When a dog gets a urinary tract infection, a course of antibiotics is prescribed as a treatment, and therefore, it can be concerning when a dog's urinary tract infection is not getting better despite such treatment. It's important to follow up with your veterinarian if this is what you are dealing with considering that normally a course of antibiotics is all that is needed to treat this type of infection. It's therefore normal wondering "why is my dog's urinary tract infection not getting better despite using antibiotics? " There may be several reasons for a dog not getting better and most of them require veterinary evaluation.
A Matter of Time
Defeating a urinary tract infection may take some time and it's important to monitor the dog carefully to determine whether the dog is feeling better or not.
Dogs with a urinary tract infections often show signs of increased urination, straining and licking private parts. There is also often presence of blood in the dog's urine. Generally, after starting antibiotics, dog owners should start seeing some signs of improvement.
After how many days on antibiotics should a dog show signs of recovering from a urinary tract infection? Generally, for a dog urinary tract infection, antibiotics take 3 to 5 days to start killing the infection, explains veterinarian Dr. Drew.
If the symptoms do not get better by 4 or 5 days, usually this warrants consulting with the vet to determine if further evaluation may be needed. Sometimes, it may take a little more time, especially if the urinary tract infection was severe or recurrent, but it's always best to consult with the vet if symptoms don't get better or happen to get worse or persist even after finishing the antibiotic course.
Did you know? Stopping antibiotics too early can cause your dog's urinary tract infection to come back and with a vengeance. It's very important to finish the whole antibiotic course as prescribed even if your dog is feeling better before finishing the course.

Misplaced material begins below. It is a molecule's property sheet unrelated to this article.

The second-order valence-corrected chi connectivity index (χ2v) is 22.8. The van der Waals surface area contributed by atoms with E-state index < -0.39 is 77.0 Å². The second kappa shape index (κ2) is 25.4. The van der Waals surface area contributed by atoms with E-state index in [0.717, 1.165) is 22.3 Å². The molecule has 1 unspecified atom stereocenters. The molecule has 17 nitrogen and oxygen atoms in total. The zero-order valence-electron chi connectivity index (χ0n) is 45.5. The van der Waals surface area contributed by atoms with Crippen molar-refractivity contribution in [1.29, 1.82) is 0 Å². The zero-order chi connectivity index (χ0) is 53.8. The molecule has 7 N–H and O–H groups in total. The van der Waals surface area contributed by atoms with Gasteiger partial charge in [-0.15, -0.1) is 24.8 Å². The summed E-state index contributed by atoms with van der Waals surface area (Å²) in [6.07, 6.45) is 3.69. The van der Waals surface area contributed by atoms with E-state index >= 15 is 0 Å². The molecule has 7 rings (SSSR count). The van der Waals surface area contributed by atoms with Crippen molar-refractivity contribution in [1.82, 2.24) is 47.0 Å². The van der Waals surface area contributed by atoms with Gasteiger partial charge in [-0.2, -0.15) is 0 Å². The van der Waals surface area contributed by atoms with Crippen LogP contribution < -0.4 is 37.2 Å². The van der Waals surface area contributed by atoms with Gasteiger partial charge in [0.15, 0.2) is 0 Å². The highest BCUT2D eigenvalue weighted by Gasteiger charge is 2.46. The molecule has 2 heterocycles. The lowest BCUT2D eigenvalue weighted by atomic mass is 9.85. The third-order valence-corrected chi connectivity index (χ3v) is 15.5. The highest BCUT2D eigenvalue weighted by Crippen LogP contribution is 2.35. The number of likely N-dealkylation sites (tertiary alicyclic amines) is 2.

A Matter of Antibiotics
Not all antibiotics are created equally and some may do a better job than others in defeating a urinary tract infection in a dog. If your dog's urinary tract infection is not getting better by the day, there are therefore chances that she may need a different antibiotic.
This is why it's important having a urinalysis that includes a culture and sensitivity test preferably done on a sterile sample (obtained by cystocentesis) to determine exactly what bacteria are present and which antibiotics work best to combat these.
What exactly is a culture for a dog UTI? A culture is basically a test where the concentration of bacteria in the urine is amplified and the bacteria are identified so to choose the most appropriate antibiotic that targets such bacteria.
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Should I Let My Dog Go Through the Door First?
Whether you should let your dog through the door first boils down to personal preference. You may have heard that allowing dogs to go out of doors first is bad because by doing so we are allowing dogs to be "alphas over us," but the whole alpha and dominance myth is something that has been debunked by professionals.
Why is My Dog Constantly Scratching and Biting Himself?